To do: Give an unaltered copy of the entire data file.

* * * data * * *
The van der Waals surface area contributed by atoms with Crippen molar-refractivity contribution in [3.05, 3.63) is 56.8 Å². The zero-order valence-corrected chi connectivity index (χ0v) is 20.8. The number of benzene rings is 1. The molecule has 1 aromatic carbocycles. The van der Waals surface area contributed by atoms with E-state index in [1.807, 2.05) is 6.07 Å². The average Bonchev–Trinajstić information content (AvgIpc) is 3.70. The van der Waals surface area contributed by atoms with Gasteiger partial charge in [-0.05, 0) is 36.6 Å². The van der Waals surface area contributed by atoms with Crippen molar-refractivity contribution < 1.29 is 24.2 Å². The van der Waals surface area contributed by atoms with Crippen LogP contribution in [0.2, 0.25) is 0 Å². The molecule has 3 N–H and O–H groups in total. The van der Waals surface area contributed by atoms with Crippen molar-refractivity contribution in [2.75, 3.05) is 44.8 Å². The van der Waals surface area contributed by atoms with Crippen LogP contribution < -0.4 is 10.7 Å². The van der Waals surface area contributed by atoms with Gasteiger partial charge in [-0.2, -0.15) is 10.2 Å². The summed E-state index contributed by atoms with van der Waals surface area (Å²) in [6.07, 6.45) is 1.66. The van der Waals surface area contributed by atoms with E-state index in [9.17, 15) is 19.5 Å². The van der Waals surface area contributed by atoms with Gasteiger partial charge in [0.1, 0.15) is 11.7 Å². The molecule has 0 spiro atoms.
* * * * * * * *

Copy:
The van der Waals surface area contributed by atoms with Crippen molar-refractivity contribution in [3.05, 3.63) is 56.8 Å². The zero-order valence-corrected chi connectivity index (χ0v) is 20.8. The number of benzene rings is 1. The molecule has 1 aromatic carbocycles. The van der Waals surface area contributed by atoms with E-state index in [1.807, 2.05) is 6.07 Å². The average Bonchev–Trinajstić information content (AvgIpc) is 3.70. The van der Waals surface area contributed by atoms with Gasteiger partial charge in [-0.05, 0) is 36.6 Å². The van der Waals surface area contributed by atoms with Crippen molar-refractivity contribution < 1.29 is 24.2 Å². The van der Waals surface area contributed by atoms with Crippen LogP contribution in [0.2, 0.25) is 0 Å². The molecule has 3 N–H and O–H groups in total. The van der Waals surface area contributed by atoms with Crippen molar-refractivity contribution in [2.75, 3.05) is 44.8 Å². The van der Waals surface area contributed by atoms with Crippen LogP contribution < -0.4 is 10.7 Å². The van der Waals surface area contributed by atoms with Gasteiger partial charge in [-0.2, -0.15) is 10.2 Å². The summed E-state index contributed by atoms with van der Waals surface area (Å²) in [6.07, 6.45) is 1.66. The van der Waals surface area contributed by atoms with E-state index in [9.17, 15) is 19.5 Å². The van der Waals surface area contributed by atoms with Gasteiger partial charge in [0.1, 0.15) is 11.7 Å². The molecule has 0 spiro atoms.